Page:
Opinion: Deliberate Ambiguity: A Geostrategic Risk

Opinion: Deliberate Ambiguity: A Geostrategic Risk

Chinese military aircraft have dramatically increased their offshore aviation activity near Taiwan since late last year. This tendency has expanded over time to encompass a variety of various kinds of military aircraft, which are often sortied in ever-increasing numbers, mostly to the island’s west and southwest. However, several planes pass via the Taiwan Strait’s midline, which connects the island to mainland China, and almost all of them enter Taiwan’s Air Defense Identification Zone (ADIZ). This dramatic surge in Chinese military activity near Taiwan is cause for concern, since it marks an unprecedented combination of activities heightening tensions across the Taiwan Strait.

Why is China doing this?

In 2016, China suspended diplomatic ties with Taiwan, and the island’s individual travel licenses were revoked in 2019. Additionally, Xi Jinping has raised rhetoric about seizing Taiwan and military drills, both of which are cause for alarm for the US. During his address commemorating the Chinese Communist Party’s centennial, Xi stated that “we must take resolute action to utterly defeat any attempt toward ‘Taiwan independence,’ and work together to create a bright future for national rejuvenation. No one should underestimate the resolve, the will, and the ability of the Chinese people to defend their national sovereignty and territorial integrity.”

The People’s Liberation Army (PLA) continues to plan for scenarios in the Taiwan Strait in order to dissuade, and if necessary, force, Taiwan to relinquish its independence efforts. The PLA is also likely planning for a forceful unification of Taiwan with the People’s Republic of China (PRC) while discouraging, delaying, or rejecting any third-party involvement on Taiwan’s behalf, such as the U.S and/or other like-minded allies. China has continuously undertaken military operations near Taiwan and military preparation for a Taiwan contingency as part of a comprehensive strategy to put pressure on Taiwan and the Tsai government, as well as to express its discontent with growing Washington-Taipei relations. The mainland’s continued isolation from Taiwan is presented as impeding China’s reemergence as a great power, which President Xi Jinping has termed the ‘Chinese Dream.’ The legitimacy of the Chinese Communist Party is contingent upon its commitment to achieving Taiwan’s reunification with the motherland. On the mainland, it is widely believed that no Chinese leader could continue in power if he permitted Taiwan to secede from the PRC and be recognized as an independent sovereign state by the world community.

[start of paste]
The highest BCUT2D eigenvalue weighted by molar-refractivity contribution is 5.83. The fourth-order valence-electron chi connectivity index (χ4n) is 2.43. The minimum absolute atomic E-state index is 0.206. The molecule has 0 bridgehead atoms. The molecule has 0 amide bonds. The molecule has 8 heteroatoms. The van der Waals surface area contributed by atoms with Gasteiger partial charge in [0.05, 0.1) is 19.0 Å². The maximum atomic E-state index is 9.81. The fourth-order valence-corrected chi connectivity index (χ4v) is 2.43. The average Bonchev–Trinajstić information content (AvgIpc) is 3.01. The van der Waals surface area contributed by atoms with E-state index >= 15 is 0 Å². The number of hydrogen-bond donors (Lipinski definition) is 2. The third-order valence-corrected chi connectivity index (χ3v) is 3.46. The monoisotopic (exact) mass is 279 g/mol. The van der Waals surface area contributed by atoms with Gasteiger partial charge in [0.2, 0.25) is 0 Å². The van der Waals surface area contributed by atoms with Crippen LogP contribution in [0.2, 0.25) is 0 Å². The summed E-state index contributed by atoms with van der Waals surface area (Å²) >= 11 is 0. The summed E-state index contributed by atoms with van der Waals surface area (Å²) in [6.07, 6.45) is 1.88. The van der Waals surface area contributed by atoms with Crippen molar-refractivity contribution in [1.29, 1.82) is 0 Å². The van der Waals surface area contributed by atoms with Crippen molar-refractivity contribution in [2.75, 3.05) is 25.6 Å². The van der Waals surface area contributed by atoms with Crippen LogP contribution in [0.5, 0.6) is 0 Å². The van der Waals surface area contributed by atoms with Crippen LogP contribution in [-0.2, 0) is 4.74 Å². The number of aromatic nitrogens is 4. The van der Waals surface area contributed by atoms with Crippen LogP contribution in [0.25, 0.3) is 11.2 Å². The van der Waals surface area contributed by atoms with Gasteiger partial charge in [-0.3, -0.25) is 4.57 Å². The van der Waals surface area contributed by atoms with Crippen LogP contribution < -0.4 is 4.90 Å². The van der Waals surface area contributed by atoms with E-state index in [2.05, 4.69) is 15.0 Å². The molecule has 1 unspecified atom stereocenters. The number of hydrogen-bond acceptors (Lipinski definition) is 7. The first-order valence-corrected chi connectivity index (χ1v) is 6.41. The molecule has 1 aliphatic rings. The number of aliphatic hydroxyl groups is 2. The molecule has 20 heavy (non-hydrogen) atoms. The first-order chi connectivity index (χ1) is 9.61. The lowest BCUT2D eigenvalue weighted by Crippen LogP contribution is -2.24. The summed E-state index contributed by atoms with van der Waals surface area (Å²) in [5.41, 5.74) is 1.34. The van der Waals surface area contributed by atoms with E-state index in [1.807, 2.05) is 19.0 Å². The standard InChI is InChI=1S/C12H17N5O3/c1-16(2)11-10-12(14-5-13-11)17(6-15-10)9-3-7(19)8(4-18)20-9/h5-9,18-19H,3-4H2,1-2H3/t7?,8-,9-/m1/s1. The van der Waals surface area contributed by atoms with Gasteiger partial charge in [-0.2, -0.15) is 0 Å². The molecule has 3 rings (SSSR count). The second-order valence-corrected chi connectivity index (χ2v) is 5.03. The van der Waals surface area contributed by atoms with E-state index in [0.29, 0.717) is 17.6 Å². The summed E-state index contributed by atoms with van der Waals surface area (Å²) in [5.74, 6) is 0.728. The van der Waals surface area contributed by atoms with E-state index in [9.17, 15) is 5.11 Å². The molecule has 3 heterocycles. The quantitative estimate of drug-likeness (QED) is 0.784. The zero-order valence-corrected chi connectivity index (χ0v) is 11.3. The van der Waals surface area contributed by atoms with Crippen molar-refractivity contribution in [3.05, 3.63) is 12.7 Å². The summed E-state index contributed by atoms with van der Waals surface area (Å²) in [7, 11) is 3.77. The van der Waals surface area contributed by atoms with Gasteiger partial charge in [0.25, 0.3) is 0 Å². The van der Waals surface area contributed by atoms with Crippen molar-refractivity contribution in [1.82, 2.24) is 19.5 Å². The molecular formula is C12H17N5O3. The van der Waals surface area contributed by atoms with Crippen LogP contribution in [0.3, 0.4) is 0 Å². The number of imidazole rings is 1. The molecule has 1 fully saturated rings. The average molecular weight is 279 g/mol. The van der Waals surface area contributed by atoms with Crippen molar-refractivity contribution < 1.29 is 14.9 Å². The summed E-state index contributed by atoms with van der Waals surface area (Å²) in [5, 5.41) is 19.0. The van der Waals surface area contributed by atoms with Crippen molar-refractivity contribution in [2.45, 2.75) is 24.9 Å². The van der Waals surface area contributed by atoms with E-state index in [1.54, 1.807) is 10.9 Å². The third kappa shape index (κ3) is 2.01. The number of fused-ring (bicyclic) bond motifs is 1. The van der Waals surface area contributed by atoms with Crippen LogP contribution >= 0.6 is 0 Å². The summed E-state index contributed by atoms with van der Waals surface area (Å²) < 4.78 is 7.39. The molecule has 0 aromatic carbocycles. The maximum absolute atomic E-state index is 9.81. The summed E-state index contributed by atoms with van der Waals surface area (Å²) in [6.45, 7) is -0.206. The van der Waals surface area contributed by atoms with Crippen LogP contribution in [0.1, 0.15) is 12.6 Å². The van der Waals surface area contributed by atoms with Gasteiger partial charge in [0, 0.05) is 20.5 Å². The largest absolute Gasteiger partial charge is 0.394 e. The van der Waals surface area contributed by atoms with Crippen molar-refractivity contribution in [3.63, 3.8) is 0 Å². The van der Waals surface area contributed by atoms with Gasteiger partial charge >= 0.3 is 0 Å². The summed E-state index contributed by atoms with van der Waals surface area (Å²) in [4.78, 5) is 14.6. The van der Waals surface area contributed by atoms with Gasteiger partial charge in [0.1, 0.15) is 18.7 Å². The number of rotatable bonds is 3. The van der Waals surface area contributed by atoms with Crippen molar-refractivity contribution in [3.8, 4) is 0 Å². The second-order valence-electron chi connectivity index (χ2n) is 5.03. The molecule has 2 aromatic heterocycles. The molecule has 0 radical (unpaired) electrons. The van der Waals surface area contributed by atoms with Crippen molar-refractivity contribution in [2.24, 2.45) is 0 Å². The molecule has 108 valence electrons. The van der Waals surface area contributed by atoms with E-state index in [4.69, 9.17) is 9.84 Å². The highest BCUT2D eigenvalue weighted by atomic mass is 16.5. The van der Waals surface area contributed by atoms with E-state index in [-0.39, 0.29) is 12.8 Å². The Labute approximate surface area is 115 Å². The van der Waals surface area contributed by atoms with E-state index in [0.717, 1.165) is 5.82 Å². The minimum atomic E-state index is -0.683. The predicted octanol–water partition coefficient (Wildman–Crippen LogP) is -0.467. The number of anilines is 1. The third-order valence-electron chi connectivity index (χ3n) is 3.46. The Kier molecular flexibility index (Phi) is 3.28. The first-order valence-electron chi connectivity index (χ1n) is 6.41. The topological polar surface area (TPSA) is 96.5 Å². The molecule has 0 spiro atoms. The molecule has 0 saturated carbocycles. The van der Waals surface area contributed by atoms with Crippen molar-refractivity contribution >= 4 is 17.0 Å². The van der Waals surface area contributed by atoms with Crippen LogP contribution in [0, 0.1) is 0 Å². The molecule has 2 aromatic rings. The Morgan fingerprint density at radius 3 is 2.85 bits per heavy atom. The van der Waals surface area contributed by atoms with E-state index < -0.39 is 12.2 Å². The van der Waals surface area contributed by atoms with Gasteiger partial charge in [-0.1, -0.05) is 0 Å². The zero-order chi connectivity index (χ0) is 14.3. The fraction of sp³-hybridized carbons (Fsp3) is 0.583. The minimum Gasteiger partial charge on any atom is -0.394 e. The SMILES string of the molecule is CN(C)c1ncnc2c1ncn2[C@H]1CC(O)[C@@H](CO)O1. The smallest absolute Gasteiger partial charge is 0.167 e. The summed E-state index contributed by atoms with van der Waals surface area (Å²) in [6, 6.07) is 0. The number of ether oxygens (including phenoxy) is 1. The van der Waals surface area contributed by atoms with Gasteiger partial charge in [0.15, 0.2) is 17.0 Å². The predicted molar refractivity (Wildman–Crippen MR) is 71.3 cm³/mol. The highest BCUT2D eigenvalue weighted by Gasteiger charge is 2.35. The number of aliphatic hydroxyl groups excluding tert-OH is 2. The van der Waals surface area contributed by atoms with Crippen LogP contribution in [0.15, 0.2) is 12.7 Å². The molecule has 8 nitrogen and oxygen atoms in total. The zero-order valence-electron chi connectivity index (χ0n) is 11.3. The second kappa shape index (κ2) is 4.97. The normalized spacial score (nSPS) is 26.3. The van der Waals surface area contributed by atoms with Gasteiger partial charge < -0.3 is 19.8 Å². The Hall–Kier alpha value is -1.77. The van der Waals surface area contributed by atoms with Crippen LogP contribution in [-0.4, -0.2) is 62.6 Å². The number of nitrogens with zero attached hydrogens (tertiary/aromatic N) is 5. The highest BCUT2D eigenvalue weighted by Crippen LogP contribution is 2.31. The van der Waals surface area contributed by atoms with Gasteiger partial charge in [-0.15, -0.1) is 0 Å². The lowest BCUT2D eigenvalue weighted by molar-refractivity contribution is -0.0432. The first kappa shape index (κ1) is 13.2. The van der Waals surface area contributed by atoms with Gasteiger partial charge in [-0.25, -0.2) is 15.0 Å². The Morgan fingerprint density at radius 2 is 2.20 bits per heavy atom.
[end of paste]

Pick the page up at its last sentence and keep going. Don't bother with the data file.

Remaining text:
Over the last several months, there has been a steady increase in the number of Chinese combat aircraft that are crossing the midline of the Taiwan Strait. China has increasingly been sending strike packages (bombers, fighters, electronic surveillance, and warfare aircraft) towards Taiwan. The move by China is unprecedented given the fact that they have sent 150 aircraft (including anti-submarine planes and bombers) towards Taiwan. It has become evident that China wants to send a political and military message to Taiwan, the US, and the United States Indo-Pacific Command (USINDOPACOM). China is doing this because it wants Taiwan to renounce any possibility of independence and acknowledge that they are a part of China. China also seeks to intimidate the US into essentially giving up on Taiwan. Taiwan is China’s principal target, both geographically and ideologically, since it is at the core of the First Island Chain. China views Taiwan’s wealthy democracy as a challenge to its authoritarian system. Breaking apart the island republic would make it easier for the PLA to threaten, and eventually take, military action against neighboring Japan and the Philippines, by applying pressure from various angles to their long, exposed coasts.

What might the U.S. do?